A grand jury has decided that Staten Island police officer Daniel Pantaleo will not face charges for killing Eric Garner, who died last July after Pantaleo placed him in a choke hold while arresting him for allegedly selling untaxed cigarettes.
For many who wanted Pantaleo to be punished for Garner's death, it's a scandal that he has gotten away with what they see as a crime. But the bigger scandal is that what he did arguably wasn't a crime at all. Our legal standards and legal system make it difficult — if not impossible — to prosecute police violence.
The legal standard for when police can use force
It was never likely that Pantaleo would be prosecuted for choking Garner to death. The set of situations in which police officers are allowed to use force is narrow in theory but broad in application.
Police officers are not allowed to use deadly force except in a few theoretically narrow circumstances: in defense of themselves or others, or to prevent a suspect from fleeing the scene of a "dangerous felony."
That sounds quite limiting — and it would be if the danger had to actually be real or the dangerous felony had to have actually taken place. But that’s not the law. What matters, legally, is whether the officer reasonably believed that those factors were present — or can convince a jury that he did.
And that's not hard to do, because police officers are given a great deal of deference by the legal system. Juries tend to perceive police officers as credible, and so are likely to credit officers' claims that their fear was reasonable.
And race adds a thumb on the scale: Americans overestimate black people's involvement in crime, which is helpful to an officer trying to claim that he believed a black victim was a threat, as has been the case in so many high-profile police shootings.
That means that to press criminal charges in a police shooting, the prosecutor has a heavy burden to overcome. The officer is likely to claim that he believed the suspect was a threat and made a split-second decision to use force. The jury is likely to believe him, even if his decision was a bad one.
That makes it difficult for the justice system to hold police officers to account when they use force against people who didn't actually pose a threat at all. We don't know exactly how often police officers kill people who turn out to be unarmed, because there isn't any reliable data on police killings. But every Eric Garner, Michael Brown, John Crawford, or Tamir Rice is a reminder that that happens far too often.
What that means for the rest of us: the costs of police violence
It's not just Eric Garner or Michael Brown. Coupled with the legal system's deference to police, the legal standard for the use of force causes serious harm.
First, a great deal of regular life looks threatening to an officer who is primed to see danger. For instance, when John Crawford plucked an air rifle off the shelf of an Ohio Walmart on August 5, police perceived him as a threat, and killed him. And when 12-year-old Tamir Rice took a toy gun to a Cleveland playground last weekend, police determined him to be a danger, and shot him. He died the next day.
The second, more insidious problem is that the current system seems to encourage police in some departments to escalate encounters into violence instead of resolving them more peacefully. For instance, in August, a video surfaced of the St. Louis police killing Kajieme Powell, a mentally-ill man who was holding a knife. Powell was not within reach of the officers, and did not try to attack them. The police waited 23 seconds before shooting Powell multiple times.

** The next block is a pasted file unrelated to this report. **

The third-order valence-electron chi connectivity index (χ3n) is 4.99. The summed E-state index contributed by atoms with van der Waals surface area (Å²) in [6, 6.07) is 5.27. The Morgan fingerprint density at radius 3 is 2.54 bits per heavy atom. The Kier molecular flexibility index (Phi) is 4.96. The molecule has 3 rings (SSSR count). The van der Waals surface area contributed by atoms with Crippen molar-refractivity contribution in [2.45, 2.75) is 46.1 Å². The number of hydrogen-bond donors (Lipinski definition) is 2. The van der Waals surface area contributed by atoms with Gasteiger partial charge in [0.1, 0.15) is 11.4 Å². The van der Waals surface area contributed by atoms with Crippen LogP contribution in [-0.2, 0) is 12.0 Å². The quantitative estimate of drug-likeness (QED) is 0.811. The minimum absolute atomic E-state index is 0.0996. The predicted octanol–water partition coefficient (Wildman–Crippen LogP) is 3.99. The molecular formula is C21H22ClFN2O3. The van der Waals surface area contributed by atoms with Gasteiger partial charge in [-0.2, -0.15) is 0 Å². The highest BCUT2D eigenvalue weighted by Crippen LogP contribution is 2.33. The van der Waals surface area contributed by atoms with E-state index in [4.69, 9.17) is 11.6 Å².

It's difficult to watch the video and not conclude that the officers could have found a way to de-escalate the situation, and that their failure to do so cost Powell his life. But the law insulates the officers who shot Powell from the consequences of their decision.
That same pattern plays out over and over in police officers' interactions with the citizens they are supposed to protect. Instead of prioritizing de-escalation, police prioritize their own safety, even if that means escalating violence.
That attitude could be seen in the decision to have police officers roll through the streets of Ferguson in armored vehicles, and to use military-grade equipment against protesters. That heavy armor may be intended to keep officers safe, but it can have the effect of escalating or even catalyzing violence.
It's that same attitude that encourages the use of armored SWAT teams for ordinary activities like serving search or arrest warrants. The officers' tactical gear may make them feel protected, but the over-use of heavy weaponry inevitably leads to innocent people getting hurt, including very small children, and even the officers themselves.
And it's that attitude that causes police to shoot dogs during police work that takes them into family homes, leading to the unnecessary deaths of beloved furry companions.
Time for a change
We can't pretend that changing this system will be be costless. If we put more restrictions on officers' ability to use force, and impose bigger penalties on them for getting it wrong, then in some cases that will probably cause officers to hesitate at the crucial moment, and the consequences of that might be very serious indeed. Current use-of-force statutes exist to address the concern that police officers who hesitate at the crucial second could be injured or killed.
But the costs of the status quo are too terrible to bear. Innocent Americans are getting killed as they shop, and play, and sleep in their homes. That is unacceptable. It's time for a change.